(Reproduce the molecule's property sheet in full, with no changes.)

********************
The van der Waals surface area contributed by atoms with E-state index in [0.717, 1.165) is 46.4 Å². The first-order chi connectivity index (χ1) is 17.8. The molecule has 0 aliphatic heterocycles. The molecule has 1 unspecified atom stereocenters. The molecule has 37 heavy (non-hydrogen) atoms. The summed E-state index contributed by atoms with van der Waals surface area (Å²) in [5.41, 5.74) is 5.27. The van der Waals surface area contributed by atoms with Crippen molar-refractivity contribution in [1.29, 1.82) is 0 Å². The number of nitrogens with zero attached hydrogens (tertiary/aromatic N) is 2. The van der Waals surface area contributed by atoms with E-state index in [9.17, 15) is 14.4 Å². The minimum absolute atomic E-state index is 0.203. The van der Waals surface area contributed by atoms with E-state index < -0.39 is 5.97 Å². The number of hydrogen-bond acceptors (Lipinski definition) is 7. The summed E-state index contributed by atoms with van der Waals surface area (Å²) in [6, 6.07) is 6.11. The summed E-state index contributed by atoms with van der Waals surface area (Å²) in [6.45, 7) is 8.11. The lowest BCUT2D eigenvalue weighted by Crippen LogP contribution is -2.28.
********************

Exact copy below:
The van der Waals surface area contributed by atoms with E-state index in [0.717, 1.165) is 46.4 Å². The first-order chi connectivity index (χ1) is 17.8. The molecule has 0 aliphatic heterocycles. The molecule has 1 unspecified atom stereocenters. The molecule has 37 heavy (non-hydrogen) atoms. The summed E-state index contributed by atoms with van der Waals surface area (Å²) in [5.41, 5.74) is 5.27. The van der Waals surface area contributed by atoms with Crippen molar-refractivity contribution in [1.29, 1.82) is 0 Å². The number of nitrogens with zero attached hydrogens (tertiary/aromatic N) is 2. The van der Waals surface area contributed by atoms with E-state index in [9.17, 15) is 14.4 Å². The minimum absolute atomic E-state index is 0.203. The van der Waals surface area contributed by atoms with E-state index < -0.39 is 5.97 Å². The number of hydrogen-bond acceptors (Lipinski definition) is 7. The summed E-state index contributed by atoms with van der Waals surface area (Å²) in [6, 6.07) is 6.11. The summed E-state index contributed by atoms with van der Waals surface area (Å²) in [6.45, 7) is 8.11. The lowest BCUT2D eigenvalue weighted by Crippen LogP contribution is -2.28.